Award-winning Swiss-French architect Bernard Tschumi has completed the Tianjin Binhai Exploratorium – a large industrial chimney-shaped museum with an unusual perforated copper colored aluminium exterior.
13 February, 2019
Tschumi claims that his Exploratorium was created to be" a building for the past, present, and the future of Tianjin". Conceived as a series of seven conical cylinders, the unique structure relates to the region's rich industrial history. This shape also creates vast spaces throughout the museum, and provides even, natural light throughout.
Set to open this autumn, the 33,000 square meter Exploratorium is located in Tianjin. To celebrate historical and contemporary industrial achievements of the region the museum will be filled with cutting-edge, interactive technologies such as VR. As Tianjin is considered to be the birthplace of the Chinese industrial revolution, exhibitions inside will be meant to explore the city's role as a center for manufacturing, space research, and widespread urbanization. In addition, the building will hold facilities for events, as well as galleries, offices, restaurants and retail.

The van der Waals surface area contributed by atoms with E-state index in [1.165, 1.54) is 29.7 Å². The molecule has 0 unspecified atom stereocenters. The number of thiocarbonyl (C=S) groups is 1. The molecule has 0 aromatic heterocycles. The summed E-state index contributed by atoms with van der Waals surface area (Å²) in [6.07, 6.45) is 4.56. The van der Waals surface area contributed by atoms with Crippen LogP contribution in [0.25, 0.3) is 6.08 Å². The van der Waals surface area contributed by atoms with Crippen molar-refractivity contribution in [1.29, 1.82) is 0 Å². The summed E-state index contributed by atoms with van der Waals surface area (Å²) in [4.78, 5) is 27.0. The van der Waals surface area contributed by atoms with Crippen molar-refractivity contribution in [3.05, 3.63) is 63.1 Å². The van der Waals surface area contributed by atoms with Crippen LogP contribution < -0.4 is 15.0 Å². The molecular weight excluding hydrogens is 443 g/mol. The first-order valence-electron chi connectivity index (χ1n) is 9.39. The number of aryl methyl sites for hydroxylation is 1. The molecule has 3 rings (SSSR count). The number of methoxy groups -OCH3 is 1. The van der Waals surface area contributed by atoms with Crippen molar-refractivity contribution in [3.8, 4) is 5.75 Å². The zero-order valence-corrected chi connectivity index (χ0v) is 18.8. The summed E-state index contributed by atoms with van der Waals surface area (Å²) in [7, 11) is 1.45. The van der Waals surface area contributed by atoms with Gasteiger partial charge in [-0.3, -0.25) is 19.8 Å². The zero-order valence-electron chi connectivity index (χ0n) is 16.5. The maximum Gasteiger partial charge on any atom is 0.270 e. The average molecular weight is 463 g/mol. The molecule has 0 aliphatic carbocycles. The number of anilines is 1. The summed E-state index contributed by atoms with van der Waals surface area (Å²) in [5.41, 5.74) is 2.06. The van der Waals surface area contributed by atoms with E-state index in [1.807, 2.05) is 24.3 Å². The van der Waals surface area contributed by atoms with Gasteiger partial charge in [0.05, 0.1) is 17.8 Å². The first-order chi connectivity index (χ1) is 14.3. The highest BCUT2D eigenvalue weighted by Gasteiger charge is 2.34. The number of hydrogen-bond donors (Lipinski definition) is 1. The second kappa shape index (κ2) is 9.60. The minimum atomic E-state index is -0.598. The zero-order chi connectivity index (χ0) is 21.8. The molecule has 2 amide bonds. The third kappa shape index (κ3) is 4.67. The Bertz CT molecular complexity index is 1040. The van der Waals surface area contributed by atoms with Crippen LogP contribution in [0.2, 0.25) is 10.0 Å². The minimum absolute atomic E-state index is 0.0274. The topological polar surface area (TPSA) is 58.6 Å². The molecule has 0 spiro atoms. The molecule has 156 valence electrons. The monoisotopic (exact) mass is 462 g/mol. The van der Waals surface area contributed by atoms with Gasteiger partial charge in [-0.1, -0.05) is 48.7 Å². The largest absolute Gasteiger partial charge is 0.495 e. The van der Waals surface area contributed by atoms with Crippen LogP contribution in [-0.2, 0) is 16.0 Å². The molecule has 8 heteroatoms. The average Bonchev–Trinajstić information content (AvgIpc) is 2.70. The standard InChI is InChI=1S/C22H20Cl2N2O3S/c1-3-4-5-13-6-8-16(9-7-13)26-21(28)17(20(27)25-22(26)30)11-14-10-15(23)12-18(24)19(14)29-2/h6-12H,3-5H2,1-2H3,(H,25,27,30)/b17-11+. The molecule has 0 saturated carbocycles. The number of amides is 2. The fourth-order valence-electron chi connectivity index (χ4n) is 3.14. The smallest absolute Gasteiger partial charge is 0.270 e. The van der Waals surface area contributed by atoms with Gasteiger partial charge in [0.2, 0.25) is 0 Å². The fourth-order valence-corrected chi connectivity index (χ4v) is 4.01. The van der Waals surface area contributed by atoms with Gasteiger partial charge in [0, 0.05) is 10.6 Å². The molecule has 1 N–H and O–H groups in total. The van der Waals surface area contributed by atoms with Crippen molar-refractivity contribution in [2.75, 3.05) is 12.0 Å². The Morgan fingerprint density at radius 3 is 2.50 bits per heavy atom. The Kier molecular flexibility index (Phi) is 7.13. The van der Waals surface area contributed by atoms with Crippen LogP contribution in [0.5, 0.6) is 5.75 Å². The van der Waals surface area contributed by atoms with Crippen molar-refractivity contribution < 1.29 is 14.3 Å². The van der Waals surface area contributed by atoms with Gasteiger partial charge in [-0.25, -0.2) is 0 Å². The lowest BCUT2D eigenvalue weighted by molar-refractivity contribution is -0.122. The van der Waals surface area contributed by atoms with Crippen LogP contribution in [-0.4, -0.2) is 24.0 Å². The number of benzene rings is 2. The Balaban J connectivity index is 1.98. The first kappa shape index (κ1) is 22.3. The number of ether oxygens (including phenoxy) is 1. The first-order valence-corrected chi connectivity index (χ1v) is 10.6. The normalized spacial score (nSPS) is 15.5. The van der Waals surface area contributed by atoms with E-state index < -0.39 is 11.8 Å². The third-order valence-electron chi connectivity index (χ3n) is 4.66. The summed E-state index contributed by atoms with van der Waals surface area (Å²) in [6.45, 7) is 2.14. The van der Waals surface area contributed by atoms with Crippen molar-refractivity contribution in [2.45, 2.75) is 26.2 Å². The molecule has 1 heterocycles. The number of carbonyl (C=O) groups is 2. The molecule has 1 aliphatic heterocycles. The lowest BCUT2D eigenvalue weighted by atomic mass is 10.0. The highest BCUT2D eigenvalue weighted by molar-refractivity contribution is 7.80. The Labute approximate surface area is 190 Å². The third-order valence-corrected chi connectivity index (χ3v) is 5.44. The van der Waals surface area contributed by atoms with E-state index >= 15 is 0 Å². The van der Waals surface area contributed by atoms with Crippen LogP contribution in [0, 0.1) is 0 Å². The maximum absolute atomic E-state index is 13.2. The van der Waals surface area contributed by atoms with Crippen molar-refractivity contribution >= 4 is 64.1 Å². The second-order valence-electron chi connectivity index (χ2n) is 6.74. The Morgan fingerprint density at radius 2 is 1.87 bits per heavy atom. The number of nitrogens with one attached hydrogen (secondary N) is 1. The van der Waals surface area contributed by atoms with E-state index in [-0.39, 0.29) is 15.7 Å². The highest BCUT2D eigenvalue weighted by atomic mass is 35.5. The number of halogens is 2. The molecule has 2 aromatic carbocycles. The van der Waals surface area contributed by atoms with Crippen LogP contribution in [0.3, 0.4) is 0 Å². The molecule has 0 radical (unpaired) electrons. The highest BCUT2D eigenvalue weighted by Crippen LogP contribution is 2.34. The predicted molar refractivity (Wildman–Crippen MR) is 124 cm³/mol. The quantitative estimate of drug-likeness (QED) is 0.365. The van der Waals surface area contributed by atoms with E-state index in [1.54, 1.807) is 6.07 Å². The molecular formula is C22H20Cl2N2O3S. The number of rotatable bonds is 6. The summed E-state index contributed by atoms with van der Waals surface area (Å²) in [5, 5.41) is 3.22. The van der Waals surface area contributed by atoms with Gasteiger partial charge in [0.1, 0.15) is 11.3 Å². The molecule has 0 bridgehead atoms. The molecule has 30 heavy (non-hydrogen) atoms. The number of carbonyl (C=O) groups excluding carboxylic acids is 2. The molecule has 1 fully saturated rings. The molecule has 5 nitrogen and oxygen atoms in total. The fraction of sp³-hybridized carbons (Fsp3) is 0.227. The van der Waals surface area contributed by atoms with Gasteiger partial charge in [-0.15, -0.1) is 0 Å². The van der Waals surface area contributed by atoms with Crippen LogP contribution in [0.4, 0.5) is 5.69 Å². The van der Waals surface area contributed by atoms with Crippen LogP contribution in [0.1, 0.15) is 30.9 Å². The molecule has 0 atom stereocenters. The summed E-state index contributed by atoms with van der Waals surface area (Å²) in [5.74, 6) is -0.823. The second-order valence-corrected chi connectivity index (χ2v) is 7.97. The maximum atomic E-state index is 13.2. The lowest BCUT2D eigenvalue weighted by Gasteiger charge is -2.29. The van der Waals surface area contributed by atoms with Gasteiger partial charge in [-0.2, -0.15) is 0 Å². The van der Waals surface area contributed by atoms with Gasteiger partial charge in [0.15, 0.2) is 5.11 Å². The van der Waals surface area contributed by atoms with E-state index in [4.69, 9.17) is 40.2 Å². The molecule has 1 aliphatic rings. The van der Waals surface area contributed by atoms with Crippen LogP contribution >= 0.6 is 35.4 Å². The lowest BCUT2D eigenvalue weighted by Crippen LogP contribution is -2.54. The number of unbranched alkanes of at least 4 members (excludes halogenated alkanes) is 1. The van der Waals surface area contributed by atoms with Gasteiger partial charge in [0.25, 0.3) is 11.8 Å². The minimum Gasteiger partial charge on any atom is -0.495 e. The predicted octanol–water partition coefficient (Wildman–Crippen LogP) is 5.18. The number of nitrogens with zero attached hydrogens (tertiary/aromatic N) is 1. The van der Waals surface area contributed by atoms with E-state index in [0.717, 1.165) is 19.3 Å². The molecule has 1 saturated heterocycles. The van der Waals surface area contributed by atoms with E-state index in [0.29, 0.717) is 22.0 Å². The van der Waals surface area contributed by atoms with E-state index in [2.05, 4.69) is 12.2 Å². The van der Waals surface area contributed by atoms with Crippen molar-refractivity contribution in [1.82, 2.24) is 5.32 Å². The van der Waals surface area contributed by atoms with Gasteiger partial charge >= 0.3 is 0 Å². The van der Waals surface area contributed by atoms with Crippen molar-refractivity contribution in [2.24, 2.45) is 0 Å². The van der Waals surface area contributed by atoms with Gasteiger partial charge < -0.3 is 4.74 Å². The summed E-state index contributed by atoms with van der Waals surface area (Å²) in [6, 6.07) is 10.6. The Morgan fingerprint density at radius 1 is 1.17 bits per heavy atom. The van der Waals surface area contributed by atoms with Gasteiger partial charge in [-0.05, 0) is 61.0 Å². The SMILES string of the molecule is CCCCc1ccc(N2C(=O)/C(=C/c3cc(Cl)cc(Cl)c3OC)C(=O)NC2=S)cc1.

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All of the Exploratorium's facilities are situated in and around the giant cone structures, which protrude out from its walls and above the roofline.

They are wrapped by a copper-colored facade made from perforated aluminium panels, designed by Bernard Tschumi Architects to give the building a "unified presence". At the same time, such "coating" bears a practical meaning in it: the panels perfectly reduce heat gain.

Forming the focal point of the facade is the Exploratorium museum's largest cone, which houses a triple-height lobby with a large spiraling ramp. It provides access to all public parts of the building, and is lined with the viewing portholes that can be seen scattered across the facade.
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Visitors can also follow the ramp up to a viewing platform on the roof of the museum, which is situated among the tops of the chimney-like structures. It offers and incredible view of the surrounding city.

The smaller chimney-shaped volumes contain spaces for the display of large exhibits.

Images: Dezeen
To create an "other-worldly feel" inside the museum, Bernard Tschumi Architects fitted circular lights into the ramp that look like a constellation.

However, dependence on artificial lighting is limited elsewhere, as the conal structures are topped by skylights that channel natural light into the whole museum.

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